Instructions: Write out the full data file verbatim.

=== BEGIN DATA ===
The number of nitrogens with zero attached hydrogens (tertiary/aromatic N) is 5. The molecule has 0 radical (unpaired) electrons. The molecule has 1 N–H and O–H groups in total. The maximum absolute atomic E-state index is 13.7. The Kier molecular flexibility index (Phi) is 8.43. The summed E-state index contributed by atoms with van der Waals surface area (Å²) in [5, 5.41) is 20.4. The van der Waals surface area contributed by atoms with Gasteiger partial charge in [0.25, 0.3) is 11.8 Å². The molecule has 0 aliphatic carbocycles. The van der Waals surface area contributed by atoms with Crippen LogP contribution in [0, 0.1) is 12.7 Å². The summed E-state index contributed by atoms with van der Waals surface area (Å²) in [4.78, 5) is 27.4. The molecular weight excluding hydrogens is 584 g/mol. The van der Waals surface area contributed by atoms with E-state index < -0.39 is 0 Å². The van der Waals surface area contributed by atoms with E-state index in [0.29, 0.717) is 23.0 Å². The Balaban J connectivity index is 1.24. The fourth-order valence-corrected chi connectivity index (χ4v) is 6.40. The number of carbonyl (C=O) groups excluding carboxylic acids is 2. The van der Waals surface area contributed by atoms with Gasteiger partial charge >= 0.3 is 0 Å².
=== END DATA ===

The number of nitrogens with zero attached hydrogens (tertiary/aromatic N) is 5. The molecule has 0 radical (unpaired) electrons. The molecule has 1 N–H and O–H groups in total. The maximum absolute atomic E-state index is 13.7. The Kier molecular flexibility index (Phi) is 8.43. The summed E-state index contributed by atoms with van der Waals surface area (Å²) in [5, 5.41) is 20.4. The van der Waals surface area contributed by atoms with Gasteiger partial charge in [0.25, 0.3) is 11.8 Å². The molecule has 0 aliphatic carbocycles. The van der Waals surface area contributed by atoms with Crippen LogP contribution in [0, 0.1) is 12.7 Å². The summed E-state index contributed by atoms with van der Waals surface area (Å²) in [4.78, 5) is 27.4. The molecular weight excluding hydrogens is 584 g/mol. The van der Waals surface area contributed by atoms with E-state index < -0.39 is 0 Å². The van der Waals surface area contributed by atoms with E-state index in [0.29, 0.717) is 23.0 Å². The Balaban J connectivity index is 1.24. The fourth-order valence-corrected chi connectivity index (χ4v) is 6.40. The number of carbonyl (C=O) groups excluding carboxylic acids is 2. The van der Waals surface area contributed by atoms with Gasteiger partial charge >= 0.3 is 0 Å².